Charoite is a rare and unusual gemstone. One of its most unusual characteristics is that it is often described as "unnaturally beautiful". It has such a unique and attractive swirling violet color that specimens of it are sometimes thought to be synthetic rather than natural.
In fact, charoite is a natural mineral - it is composed of complex silicate-containing phosphorus, calcium and sodium. It is always found in massive rather than crystal form in nature. Charoite was reportedly discovered in the 1940s, but it was not known to the mineral world until its description in 1978. Though remarkably beautiful when cut and polished, it is said to be opaque and unattractive when found in the field, a fact that may have contributed to its late recognition. The name charoite is said to be derived from the Charo River which is near Yakutia where it was first found, in Siberia, Russia.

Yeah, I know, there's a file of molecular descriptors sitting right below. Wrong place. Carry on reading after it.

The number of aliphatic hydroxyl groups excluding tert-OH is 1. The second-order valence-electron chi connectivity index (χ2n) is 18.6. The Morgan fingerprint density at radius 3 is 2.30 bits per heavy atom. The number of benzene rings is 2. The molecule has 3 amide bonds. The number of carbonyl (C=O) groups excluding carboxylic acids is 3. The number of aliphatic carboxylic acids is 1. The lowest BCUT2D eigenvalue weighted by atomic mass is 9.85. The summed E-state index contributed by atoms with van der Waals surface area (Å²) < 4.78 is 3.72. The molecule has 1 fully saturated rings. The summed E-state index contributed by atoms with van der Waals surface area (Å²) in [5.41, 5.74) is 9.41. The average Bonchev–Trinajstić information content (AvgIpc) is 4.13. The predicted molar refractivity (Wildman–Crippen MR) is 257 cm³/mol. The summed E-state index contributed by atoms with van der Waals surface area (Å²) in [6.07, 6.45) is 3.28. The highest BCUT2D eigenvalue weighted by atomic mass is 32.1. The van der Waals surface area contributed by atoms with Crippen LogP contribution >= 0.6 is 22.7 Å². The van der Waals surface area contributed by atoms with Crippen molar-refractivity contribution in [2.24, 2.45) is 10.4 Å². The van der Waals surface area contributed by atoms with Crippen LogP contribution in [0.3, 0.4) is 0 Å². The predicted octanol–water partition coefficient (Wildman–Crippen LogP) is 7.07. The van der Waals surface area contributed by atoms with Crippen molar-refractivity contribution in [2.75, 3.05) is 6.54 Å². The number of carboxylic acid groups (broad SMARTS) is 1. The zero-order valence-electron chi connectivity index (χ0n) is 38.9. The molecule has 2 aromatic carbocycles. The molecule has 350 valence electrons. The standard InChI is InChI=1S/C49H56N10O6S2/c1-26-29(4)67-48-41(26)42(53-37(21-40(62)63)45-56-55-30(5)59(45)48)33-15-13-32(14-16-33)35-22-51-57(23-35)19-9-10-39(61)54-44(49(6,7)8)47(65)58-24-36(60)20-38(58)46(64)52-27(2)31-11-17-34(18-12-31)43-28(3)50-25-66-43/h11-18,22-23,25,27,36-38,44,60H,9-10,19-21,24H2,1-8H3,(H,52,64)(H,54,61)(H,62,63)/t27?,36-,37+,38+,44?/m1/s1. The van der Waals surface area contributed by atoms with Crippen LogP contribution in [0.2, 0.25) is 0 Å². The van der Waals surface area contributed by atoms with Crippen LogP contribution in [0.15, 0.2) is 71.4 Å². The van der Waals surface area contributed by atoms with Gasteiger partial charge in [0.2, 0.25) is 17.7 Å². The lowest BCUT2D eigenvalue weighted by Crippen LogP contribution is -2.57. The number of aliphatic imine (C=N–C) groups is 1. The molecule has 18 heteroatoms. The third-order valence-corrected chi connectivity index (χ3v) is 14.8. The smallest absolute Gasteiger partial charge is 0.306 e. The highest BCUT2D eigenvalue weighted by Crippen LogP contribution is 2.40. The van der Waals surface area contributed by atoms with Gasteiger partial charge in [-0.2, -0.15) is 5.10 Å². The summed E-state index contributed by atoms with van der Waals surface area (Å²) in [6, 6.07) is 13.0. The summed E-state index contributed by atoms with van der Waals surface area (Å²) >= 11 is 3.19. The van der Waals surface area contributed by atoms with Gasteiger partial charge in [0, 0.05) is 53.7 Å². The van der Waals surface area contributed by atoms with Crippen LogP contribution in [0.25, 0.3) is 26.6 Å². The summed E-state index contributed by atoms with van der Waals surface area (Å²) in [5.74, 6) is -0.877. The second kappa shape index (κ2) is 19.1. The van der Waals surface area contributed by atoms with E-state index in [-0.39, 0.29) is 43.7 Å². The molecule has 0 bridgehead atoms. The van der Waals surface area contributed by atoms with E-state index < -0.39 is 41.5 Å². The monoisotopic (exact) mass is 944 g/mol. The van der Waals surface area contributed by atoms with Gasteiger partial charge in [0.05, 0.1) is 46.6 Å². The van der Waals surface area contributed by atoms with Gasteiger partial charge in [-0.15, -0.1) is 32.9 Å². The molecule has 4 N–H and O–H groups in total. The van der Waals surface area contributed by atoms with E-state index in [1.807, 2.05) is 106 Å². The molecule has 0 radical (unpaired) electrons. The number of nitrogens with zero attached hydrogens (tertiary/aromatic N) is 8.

Charoite's color ranges from lilac to violet or purple, and its unusual patterns make it a distinctive material. Charoite's patterns are variously described as streaks, swirls, feathers and mottling. In that respect it displays some similarity to granite or marble. But where granite and marble are rocks composed of multiple minerals, charoite is a discrete mineral. Sometimes charoite specimens contain streaks of orange tinaksite and green or black aegerine.
Charoite has a very complex chemical composition; it is hydrated potassium, sodium, calcium, barium strontium, silicate hydroxyfluoride. It has a hardness of 5 to 6 on the Mohs scale; about the same as turquoise and lapis lazuli. Its density is 2.5 to 2.8 and its refractive index is 1.55 to 1.56; both values are roughly similar to quartz. Charoite has a vitreous to pearly or silky luster.
To date, charoite has only been found in the one location in Siberia. Despite its rarity and remarkable beauty, it is still modestly priced.
- First Published: March-25-2009
- Last Updated: October-09-2014
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